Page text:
·         Development of national plans to combat antibiotic resistance and improve antibiotic stewardship in low- and middle-income countries.

    ·         Strengthened regulatory and supply chain systems that assure the quality, safety, and efficacy of antibiotics used in low- and middle-income countries.

    ###

  • Courtesy of the Virginia State Board of Elections

    Senate – Member

    March 26, 2015, 5:00pm

    Candidate’s Name Party District Date of Filing

    As of the above mentioned date and time, the following individuals have filed form SBE-501 (Certificate of

    Candidate Qualification) with the Virginia Department of Elections.

    John C. Miller Democrat Senate -1 Wednesday, March 25, 2015

    Mark R. Matney Republican Senate -1 Thursday, March 26, 2015

    Mamie E. Locke Democrat Senate -2 Friday, March 13, 2015

    Thomas K. Norment, Jr. Republican Senate -3 Tuesday, March 17, 2015

    Ryan T. McDougle Republican Senate -4 Thursday, March 12, 2015

    Kenneth Cooper Alexander Democrat Senate -5 Monday, March 09, 2015

    Lynwood W. Lewis, Jr. Democrat Senate -6 Thursday, March 26, 2015

    Richard H. Ottinger Republican Senate -6 Tuesday, March 10, 2015

    Gary T. McCollum Democrat Senate -7 Tuesday, January 13, 2015

    Frank W. Wagner Republican Senate -7 Friday, March 20, 2015

    H. D. “Dave” Belote Democrat Senate -8 Thursday, March 26, 2015

    Bill DeSteph Republican Senate -8 Sunday, March 01, 2015

    Craig M. Hudgins Republican Senate -8 Thursday, March 05, 2015

    A. Donald McEachin Democrat Senate -9 Wednesday, March 25, 2015

    Alex McMurtrie, Jr. Democrat Senate -10 Wednesday, March 25, 2015

    Emily C. Francis Democrat Senate -10 Thursday, January 22, 2015

    Daniel A. Gecker Democrat Senate -10 Thursday, March 26, 2015

    Bruce W. Tyler Republican Senate -10 Wednesday, March 04, 2015

    Glen H. Sturtevant, Jr. Republican Senate -10 Sunday, March 08, 2015

    Amanda Freeman Chase Republican Senate -11 Wednesday, March 04, 2015

    Barry F. Moore Republican Senate -11 Tuesday, March 03, 2015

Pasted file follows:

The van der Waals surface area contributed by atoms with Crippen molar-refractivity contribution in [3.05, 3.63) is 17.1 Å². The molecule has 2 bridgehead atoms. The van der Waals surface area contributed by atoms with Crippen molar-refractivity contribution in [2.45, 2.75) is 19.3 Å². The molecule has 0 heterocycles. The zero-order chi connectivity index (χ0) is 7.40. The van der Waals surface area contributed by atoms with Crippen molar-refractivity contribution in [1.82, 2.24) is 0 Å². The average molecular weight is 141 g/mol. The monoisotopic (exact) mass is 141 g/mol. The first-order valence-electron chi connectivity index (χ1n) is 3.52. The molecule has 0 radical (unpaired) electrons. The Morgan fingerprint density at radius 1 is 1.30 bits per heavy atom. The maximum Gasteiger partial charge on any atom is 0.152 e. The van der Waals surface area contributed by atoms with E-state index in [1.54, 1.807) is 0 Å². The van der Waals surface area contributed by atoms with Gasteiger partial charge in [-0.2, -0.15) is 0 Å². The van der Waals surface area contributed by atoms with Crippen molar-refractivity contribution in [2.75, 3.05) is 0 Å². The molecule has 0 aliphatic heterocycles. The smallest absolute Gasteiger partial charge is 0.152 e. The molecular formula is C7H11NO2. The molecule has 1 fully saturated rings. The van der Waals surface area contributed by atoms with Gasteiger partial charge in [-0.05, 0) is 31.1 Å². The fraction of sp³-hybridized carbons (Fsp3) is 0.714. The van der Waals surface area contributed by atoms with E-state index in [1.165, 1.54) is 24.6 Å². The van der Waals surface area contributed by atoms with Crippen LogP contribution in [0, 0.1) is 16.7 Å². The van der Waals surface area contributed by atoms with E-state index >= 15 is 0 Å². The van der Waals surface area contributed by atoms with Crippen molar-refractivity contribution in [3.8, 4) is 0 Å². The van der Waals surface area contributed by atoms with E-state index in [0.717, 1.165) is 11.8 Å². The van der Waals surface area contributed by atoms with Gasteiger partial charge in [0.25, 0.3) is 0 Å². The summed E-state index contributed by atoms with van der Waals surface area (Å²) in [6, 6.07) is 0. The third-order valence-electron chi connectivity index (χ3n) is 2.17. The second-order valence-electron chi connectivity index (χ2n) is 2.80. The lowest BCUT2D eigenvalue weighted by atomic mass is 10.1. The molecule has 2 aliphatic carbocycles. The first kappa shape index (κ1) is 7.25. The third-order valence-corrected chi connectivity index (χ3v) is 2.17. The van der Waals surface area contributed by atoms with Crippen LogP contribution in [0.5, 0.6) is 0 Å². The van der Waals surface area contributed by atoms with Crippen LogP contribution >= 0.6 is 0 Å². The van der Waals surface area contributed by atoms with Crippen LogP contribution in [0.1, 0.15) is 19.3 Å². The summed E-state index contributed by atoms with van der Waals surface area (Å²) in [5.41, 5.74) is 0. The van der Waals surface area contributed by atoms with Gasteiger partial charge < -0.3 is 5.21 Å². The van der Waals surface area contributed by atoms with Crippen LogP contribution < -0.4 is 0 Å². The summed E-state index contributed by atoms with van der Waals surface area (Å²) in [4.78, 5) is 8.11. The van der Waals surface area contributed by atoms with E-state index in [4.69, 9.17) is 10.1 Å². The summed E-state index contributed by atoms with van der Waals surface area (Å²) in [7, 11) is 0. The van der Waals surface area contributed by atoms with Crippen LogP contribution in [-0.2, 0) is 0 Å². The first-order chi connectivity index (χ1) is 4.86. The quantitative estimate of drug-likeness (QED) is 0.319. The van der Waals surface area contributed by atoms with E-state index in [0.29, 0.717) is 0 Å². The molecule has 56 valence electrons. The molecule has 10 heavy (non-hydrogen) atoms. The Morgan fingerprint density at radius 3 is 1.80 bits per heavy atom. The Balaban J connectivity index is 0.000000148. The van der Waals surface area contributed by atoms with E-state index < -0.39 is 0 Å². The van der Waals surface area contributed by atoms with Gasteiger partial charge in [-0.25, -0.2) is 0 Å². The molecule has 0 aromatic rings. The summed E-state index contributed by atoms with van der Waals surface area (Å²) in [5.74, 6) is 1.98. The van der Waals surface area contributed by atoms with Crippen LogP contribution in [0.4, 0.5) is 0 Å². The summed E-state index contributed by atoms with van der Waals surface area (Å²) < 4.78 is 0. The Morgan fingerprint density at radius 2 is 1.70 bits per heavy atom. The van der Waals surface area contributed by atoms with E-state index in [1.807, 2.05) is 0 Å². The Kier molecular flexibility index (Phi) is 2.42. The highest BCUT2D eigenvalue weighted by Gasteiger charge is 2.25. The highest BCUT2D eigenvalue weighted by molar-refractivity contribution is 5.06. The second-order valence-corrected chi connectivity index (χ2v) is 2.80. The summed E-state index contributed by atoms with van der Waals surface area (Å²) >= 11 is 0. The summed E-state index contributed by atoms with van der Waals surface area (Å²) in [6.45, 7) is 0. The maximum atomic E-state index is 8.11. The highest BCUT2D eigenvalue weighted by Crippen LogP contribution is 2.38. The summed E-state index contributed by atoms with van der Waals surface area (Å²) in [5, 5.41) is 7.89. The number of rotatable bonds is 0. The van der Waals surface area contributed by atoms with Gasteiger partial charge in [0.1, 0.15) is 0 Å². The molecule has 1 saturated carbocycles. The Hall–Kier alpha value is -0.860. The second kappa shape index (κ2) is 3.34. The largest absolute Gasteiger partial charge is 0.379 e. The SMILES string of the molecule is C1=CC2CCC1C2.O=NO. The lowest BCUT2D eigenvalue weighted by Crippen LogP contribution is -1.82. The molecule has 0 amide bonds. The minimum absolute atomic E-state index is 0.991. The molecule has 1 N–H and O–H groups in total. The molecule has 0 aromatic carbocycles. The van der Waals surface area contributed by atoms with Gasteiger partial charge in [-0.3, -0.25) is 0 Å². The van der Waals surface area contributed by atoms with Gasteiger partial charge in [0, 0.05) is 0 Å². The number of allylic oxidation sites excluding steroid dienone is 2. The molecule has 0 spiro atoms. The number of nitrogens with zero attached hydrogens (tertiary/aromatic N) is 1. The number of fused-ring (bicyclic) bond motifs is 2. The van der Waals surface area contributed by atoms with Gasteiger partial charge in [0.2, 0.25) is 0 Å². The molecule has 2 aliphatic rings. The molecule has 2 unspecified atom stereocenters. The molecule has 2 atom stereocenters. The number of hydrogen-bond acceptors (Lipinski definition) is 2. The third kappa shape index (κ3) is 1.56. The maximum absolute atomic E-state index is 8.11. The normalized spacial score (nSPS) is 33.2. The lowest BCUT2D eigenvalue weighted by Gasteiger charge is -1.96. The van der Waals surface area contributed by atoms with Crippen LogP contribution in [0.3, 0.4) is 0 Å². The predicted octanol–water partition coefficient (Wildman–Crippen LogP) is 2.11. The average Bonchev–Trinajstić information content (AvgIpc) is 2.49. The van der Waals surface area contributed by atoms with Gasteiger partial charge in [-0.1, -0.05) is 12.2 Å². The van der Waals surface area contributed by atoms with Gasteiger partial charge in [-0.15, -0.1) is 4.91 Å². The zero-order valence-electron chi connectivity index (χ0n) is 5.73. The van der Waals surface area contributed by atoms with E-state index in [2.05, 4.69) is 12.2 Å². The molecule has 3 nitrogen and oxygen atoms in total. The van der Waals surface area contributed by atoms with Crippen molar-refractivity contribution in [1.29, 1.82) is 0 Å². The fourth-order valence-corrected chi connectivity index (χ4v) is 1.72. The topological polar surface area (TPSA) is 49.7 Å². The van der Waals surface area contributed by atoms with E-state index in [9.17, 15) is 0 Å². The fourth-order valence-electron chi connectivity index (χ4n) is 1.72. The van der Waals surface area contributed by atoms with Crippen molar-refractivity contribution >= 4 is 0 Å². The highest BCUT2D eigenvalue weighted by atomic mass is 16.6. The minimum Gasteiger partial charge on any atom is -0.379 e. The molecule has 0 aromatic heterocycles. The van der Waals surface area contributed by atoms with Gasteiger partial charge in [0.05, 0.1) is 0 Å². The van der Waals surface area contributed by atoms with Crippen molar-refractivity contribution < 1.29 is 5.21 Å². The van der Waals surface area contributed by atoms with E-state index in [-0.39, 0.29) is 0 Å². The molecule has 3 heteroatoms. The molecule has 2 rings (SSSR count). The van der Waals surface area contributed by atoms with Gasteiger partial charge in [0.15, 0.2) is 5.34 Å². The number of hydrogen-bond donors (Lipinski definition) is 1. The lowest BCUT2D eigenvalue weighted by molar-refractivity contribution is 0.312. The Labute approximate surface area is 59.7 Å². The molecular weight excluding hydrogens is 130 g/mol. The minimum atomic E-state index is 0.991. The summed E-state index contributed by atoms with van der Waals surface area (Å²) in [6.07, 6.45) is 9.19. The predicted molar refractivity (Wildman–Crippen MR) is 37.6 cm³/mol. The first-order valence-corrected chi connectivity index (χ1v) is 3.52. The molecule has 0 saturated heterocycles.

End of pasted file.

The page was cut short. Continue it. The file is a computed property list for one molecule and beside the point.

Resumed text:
Steve Martin Republican Senate -11 Tuesday, March 03, 2015

    Edward S. Whitlock, III Republican Senate -12 Thursday, February 12, 2015

    Siobhan S. Dunnavant Republican Senate -12 Wednesday, March 04, 2015

    Vince M. Haley Republican Senate -12 Wednesday, March 25, 2015

    W.R. “Bill” Janis Republican Senate -12 Friday, March 06, 2015

    B. Jill McCabe Democrat Senate -13 Tuesday, March 24, 2015

    Richard H. Dick Black Republican Senate -13 Friday, March 20, 2015

    John A. Cosgrove Republican Senate -14 Monday, March 16, 2015

    William “Bill” Haley Republican Senate -14 Monday, March 23, 2015

    Frank M. Ruff Republican Senate -15 Wednesday, March 11, 2015

    Joseph D. Morrissey Democrat Senate -16 Wednesday, March 25, 2015

    Joseph E. Preston Democrat Senate -16 Wednesday, March 25, 2015

    Rosalyn R. Dance Democrat Senate -16 Monday, March 23, 2015

    Traci L. Dippert Democrat Senate -17 Thursday, March 26, 2015

    Bryce E. Reeves Republican Senate -17 Tuesday, March 10, 2015

    L. Louise Lucas Democrat Senate -18 Friday, March 13, 2015

    David R. Suetterlein Republican Senate -19 Thursday, March 26, 2015

    Kim E. Adkins Democrat Senate -20 Tuesday, March 03, 2015

    William M. Stanely, Jr. Republican Senate -20 Friday, March 20, 2015

    John S. Edwards Democrat Senate -21 Wednesday, March 25, 2015

    Nancy V. Dye Republican Senate -21 Saturday, March 07, 2015

    Thomas A. Garrett, Jr. Republican Senate -22 Tuesday, March 24, 2015

    Stephen D. “Steve” Newman Republican Senate -23 Monday, March 23, 2015

    Emmett W. Hanger, Jr. Republican Senate -24 Wednesday, March 11, 2015

    Marshall W. Pattie Republican Senate -24 Thursday, March 26, 2015

    R. Creigh Deeds Democrat Senate -25 Friday, March 20, 2015

    April D. Moore Democrat Senate -26 Friday, March 06, 2015

    Mark D. Obenshain Republican Senate -26 Wednesday, March 04, 2015

    Jill Holtzman Vogel Republican Senate -27 Monday, March 23, 2015

    Richard H. Stuart Republican Senate -28 Monday, March 23, 2015

    Jeremy S. McPike Democrat Senate -29 Thursday, March 12, 2015

    Michael T. Futrell Democrat Senate -29 Wednesday, January 14, 2015

    Atif M. Qarni Democrat Senate -29 Thursday, March 26, 2015

    Hal Parrish Republican Senate -29 Thursday, March 26, 2015

    Barbara A. Favola Democrat Senate -31 Thursday, March 12, 2015

    Janet D. Howell Democrat Senate -32 Monday, February 09, 2015

    Jennifer T. Wexton Democrat Senate -33 Tuesday, March 24, 2015

    J. C. “Chap” Peterson Democrat Senate -34 Tuesday, March 24, 2015

    Richard L. “Dick” Saslaw Democrat Senate -35 Saturday, February 14, 2015